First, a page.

The Southern Cross The Southern Cross

Read the latest edition. Latest edition

Rising music stars unearthed


Gleeson College Year 12 student Tahlia Borg was on cloud nine earlier this month after winning the triple J Unearthed High competition with fellow Teenage Joans band member Cahli Blakers.

Comments Print article

But the grounded 17 year old says it’s her organisational skills that have enabled her to juggle her passion for music with Year 12 studies and
part-time work.

“I am very organised,” Tahlia told The Southern Cross.

“I try to use my study lessons really well and complete as much work as I can at school. Year 12 this year has been good.  Last year was busier with playing shows three nights a week, working in retail on weekends, school and Cert III. I just had to be really organised.”

Even on the day when she received the news of her success in Unearthed High, Tahlia had just completed a psychology trial exam and was sitting in the classroom watching a video when the surprise announcement came via Zoom.

Tears of joy streamed from Tahlia’s eyes as the confetti cannons exploded and triple j presenters Sally and Erica announced Teenage Joans as this year’s winner.

“I’m crying and I’m shaking but it’s really cool and I’m really excited,” she told Sally and Erica.

The Teenage Joans beat 1700 teen artists to take out the number one spot with their winning entry Three Leaf Clover.

The band will now be professionally recorded and produced in the triple J studios, receive professional industry advice from a senior music manager and experience mentoring sessions with professional music artists.

Tahlia said she became involved in the music scene after attending workshops at the City of Playford’s Northern Sound System where she met lots of people in the industry and started getting gigs.

Gleeson College helped her to continue this passion by allowing her to undertake a Certificate II in Music Performance and Song Writing at Music SA as part of her Stage 1 SACE studies in Year 11.

While she has applied for a Bachelor of Behaviour Science/Psychology at university, she said she’d love to have a career in music.

“We are hoping to tour once COVID-19 restrictions ease,” said Tahlia. “I also want to do some work at Northern Sound System, working with young up and coming artists, mentoring, giving advice and whatever help they may need.”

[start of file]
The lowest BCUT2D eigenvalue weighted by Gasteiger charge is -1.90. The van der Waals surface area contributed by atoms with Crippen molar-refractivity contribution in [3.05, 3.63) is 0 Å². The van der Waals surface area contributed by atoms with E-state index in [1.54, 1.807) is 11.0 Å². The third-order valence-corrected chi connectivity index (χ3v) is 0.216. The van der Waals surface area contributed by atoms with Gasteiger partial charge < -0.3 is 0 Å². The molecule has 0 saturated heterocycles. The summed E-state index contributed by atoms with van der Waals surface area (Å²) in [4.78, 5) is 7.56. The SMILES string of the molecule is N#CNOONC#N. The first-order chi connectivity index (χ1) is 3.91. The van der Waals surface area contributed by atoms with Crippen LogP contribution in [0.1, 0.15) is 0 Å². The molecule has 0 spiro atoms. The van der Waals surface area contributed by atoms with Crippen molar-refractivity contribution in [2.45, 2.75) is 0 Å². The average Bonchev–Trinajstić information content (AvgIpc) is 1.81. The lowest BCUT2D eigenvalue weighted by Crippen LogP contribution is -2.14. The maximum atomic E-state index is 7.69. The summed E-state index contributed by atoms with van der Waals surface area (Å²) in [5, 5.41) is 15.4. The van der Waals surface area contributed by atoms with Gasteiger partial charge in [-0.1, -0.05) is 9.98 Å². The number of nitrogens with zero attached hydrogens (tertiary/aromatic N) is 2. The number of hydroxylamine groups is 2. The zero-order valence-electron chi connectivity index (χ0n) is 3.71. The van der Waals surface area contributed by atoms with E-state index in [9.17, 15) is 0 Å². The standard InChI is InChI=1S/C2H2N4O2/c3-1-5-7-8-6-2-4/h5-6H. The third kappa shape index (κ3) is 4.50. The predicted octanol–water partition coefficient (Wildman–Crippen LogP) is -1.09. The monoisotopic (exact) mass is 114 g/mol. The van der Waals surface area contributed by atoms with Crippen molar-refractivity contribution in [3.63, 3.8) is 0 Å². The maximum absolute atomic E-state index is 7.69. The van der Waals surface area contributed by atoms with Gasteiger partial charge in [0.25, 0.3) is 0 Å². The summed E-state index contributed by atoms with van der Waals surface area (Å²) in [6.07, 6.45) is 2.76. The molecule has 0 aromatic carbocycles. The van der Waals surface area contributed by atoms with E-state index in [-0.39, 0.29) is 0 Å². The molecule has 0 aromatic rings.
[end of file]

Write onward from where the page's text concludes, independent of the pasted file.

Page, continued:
According to triple J Unearthed music director Dave Ruby Howe, Three Leaf Clover is a track that “really gets you a vision of what is ahead for the band”.

Described as a ‘garage rock band’, the Teenage Joans have played more than 60 shows and won Best Live Act in SA at the National Live Music Awards in December.

Our Lady of the Sacred Heart College also had three talented Year 12 music acts submit their original compositions to the triple J Unearthed High competition.

The students were Jacinta Scacchitti, Shruthika Vijayakumar and Year 12 band Lemon Jelly featuring Anike Ferreira, Emilie Oerman, Kirilly Pendergrast and Jenny Tran.

Lemon Jelly featuring Anike Ferreira, Emilie Oerman, Kirilly Pendergrast and Jenny Tran.

While not finalists this year, their impressive tracks, which formed a major assessment component of the Stage 2 Musical Explorations course at OLSH, have been receiving some great reviews.

Jacinta was also chosen to participate in the Class of Cabaret 2020 which involved spending the past six months in the company of high school performers from across the State as they were mentored by Cabaret entertainers Amelia Ryan and Michael Griffiths.

“The experience was one of the most valuable that I’ve ever had, I have learnt so much from them and from the other students,” said Jacinta.

“Despite taking a different form from past years because of COVID-19, we continued with a mix of face-to-face and online learning. The final performance was filmed in a closed set within the Festival Theatre.”

Over the past four years, five OLSH College students have been accepted into the Class of Cabaret program.

Jacinta Scacchitti

Shruthika Vijayakumar




Show comments Hide comments
Will my comment be published? Read the guidelines.

More Schools stories

Loading next article